We’re not against the police. We’re not against the police department, but we are against police who commit misconduct (and those who help cover it up).

 

The geniuses on the 10th floor over at the Los Angeles Police Department have developed a new policy on how the Department is going to deal with Angeleno’s who choose to exercise their first amendment right to free speech and to assemble.

After Wednesday’s debacle that saw the arrest of some 140 protesters in downtown Los Angeles on 6th and Hope, including myself, my sources tell me that the Department has come up with a solution to the cries that demonstrators weren’t given a dispersal order before being arrested.

Going forward, as witnessed this evening in the Westlake District where some 8 to 15 people were arrested on Beverly and Alvarado Boulevards, after the Department declares a protest an unlawful assembly, they will corral protesters into an area, box them in, and then detain them.  Prior to being released, the Department has ordered officers to read each person a dispersal order, complete a field interview card (FI card), and run each protester’s name through the system to check for warrants.  Those who choose not to leave after the order is read to them are going to be subject to arrest and those found to have warrants are going to be arrested.  A process that is going to keep demonstrators and cops alike tied up for hours. But unlike the cops, protesters won’t be getting paid time and half.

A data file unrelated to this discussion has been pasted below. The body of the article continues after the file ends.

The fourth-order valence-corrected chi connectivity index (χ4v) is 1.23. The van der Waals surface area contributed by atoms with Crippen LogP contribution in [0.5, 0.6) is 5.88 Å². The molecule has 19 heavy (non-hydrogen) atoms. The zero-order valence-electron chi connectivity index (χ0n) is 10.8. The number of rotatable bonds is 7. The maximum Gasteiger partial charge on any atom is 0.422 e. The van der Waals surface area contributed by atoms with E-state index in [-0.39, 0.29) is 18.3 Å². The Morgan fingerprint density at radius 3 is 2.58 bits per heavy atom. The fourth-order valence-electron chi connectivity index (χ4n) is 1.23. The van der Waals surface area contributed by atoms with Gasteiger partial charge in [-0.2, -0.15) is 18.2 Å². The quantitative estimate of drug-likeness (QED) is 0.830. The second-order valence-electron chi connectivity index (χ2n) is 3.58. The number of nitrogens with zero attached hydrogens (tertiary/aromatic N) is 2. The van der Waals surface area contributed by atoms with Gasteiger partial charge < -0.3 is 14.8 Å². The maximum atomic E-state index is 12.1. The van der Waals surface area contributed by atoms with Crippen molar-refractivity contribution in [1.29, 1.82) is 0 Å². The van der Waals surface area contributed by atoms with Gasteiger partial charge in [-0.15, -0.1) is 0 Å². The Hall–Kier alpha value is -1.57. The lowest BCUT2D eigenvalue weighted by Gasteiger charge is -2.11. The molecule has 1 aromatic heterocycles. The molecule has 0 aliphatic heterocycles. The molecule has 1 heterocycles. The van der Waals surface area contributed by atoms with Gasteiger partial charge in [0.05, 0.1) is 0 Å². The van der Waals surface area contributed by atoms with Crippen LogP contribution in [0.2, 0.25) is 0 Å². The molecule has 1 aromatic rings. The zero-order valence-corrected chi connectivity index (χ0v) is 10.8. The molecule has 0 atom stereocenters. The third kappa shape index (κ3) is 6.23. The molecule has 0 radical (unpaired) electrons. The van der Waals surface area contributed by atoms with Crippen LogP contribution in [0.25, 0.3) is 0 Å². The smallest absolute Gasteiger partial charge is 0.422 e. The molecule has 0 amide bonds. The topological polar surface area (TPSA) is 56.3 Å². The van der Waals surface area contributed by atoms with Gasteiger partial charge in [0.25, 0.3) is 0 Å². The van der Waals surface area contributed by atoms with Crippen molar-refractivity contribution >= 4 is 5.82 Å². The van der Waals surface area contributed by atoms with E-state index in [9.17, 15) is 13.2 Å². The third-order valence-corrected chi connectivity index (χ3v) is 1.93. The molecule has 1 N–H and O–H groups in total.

All of this I am told is the new CYA for the Department after it was repeated by hundreds of Angeleno’s that the LAPD arrested protesters and bystanders alike without ever giving a dispersal order at previous demonstrations.

This new policy could be seen as a way to intimidate people from coming together to call attention to the issue of police brutality on the heels of the Ferguson grand jury’s decision not to indict a white police officer who killed a Black teenager.  It will also likely come into play when the Department releases the autopsy report of Ezell Ford, a 25-year-old Black man killed by the LAPD in August, as more protests are bound to take place.

Human rights attorney and Cal State L.A. Pan African studies professor Attorney Nana Gyamfi says that the LAPD has switched tactics to reduce its burden resulting from unlawful arrests while increasing the amount of information that it has on people it considers to be anti-police.

“What is clear is that during these protests, the LAPD, despite their assurances was not ready for the large number of people who took to the streets,” she says.  “So it’s now catch, tag (violate) and release.”

Attorney Gyamfi says that protesters should not be deterred by the LAPD’s latest shenanigans. If arrested, protesters are only required by law to give their name and address to the police.  After that they should assert their right to silence and not consent to anything.

With over 379 arrests, as of now Los Angeles leads the nation in arrests of protesters protesting police brutality and what many people see as state sponsored killing and terrorism of Black and brown people.